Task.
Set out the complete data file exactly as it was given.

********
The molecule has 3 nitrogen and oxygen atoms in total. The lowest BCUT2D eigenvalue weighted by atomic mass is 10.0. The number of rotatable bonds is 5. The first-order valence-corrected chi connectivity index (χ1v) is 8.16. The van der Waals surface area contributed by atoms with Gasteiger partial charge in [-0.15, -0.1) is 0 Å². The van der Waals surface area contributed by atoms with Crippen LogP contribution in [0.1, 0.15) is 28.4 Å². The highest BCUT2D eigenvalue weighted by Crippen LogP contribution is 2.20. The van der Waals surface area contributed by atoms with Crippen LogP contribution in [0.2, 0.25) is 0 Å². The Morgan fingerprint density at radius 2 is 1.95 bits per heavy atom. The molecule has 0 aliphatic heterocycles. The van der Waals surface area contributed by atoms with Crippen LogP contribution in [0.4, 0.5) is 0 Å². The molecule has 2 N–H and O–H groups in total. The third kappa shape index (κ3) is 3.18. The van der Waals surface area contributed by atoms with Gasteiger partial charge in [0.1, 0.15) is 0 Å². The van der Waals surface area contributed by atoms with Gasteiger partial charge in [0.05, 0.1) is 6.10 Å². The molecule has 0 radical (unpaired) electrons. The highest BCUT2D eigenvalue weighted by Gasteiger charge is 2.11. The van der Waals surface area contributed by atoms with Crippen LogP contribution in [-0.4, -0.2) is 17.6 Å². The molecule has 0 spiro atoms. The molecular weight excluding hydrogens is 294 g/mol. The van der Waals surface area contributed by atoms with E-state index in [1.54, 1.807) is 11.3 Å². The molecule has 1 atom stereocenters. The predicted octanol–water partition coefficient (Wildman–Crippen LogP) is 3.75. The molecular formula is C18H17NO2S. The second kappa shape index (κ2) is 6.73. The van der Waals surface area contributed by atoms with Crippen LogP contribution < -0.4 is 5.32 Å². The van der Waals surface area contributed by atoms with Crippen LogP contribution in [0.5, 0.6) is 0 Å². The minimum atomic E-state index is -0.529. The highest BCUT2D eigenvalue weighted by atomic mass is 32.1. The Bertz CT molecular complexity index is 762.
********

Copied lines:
The molecule has 3 nitrogen and oxygen atoms in total. The lowest BCUT2D eigenvalue weighted by atomic mass is 10.0. The number of rotatable bonds is 5. The first-order valence-corrected chi connectivity index (χ1v) is 8.16. The van der Waals surface area contributed by atoms with Gasteiger partial charge in [-0.15, -0.1) is 0 Å². The van der Waals surface area contributed by atoms with Crippen LogP contribution in [0.1, 0.15) is 28.4 Å². The highest BCUT2D eigenvalue weighted by Crippen LogP contribution is 2.20. The van der Waals surface area contributed by atoms with Crippen LogP contribution in [0.2, 0.25) is 0 Å². The Morgan fingerprint density at radius 2 is 1.95 bits per heavy atom. The molecule has 0 aliphatic heterocycles. The van der Waals surface area contributed by atoms with Crippen LogP contribution in [0.4, 0.5) is 0 Å². The molecule has 2 N–H and O–H groups in total. The third kappa shape index (κ3) is 3.18. The van der Waals surface area contributed by atoms with Gasteiger partial charge in [0.1, 0.15) is 0 Å². The van der Waals surface area contributed by atoms with Gasteiger partial charge in [0.05, 0.1) is 6.10 Å². The molecule has 0 radical (unpaired) electrons. The highest BCUT2D eigenvalue weighted by Gasteiger charge is 2.11. The van der Waals surface area contributed by atoms with Crippen LogP contribution in [-0.4, -0.2) is 17.6 Å². The molecule has 0 spiro atoms. The molecular weight excluding hydrogens is 294 g/mol. The van der Waals surface area contributed by atoms with E-state index in [1.54, 1.807) is 11.3 Å². The molecule has 1 atom stereocenters. The predicted octanol–water partition coefficient (Wildman–Crippen LogP) is 3.75. The molecular formula is C18H17NO2S. The second kappa shape index (κ2) is 6.73. The van der Waals surface area contributed by atoms with Crippen LogP contribution < -0.4 is 5.32 Å². The van der Waals surface area contributed by atoms with Crippen LogP contribution in [0.5, 0.6) is 0 Å². The minimum atomic E-state index is -0.529. The highest BCUT2D eigenvalue weighted by atomic mass is 32.1. The Bertz CT molecular complexity index is 762.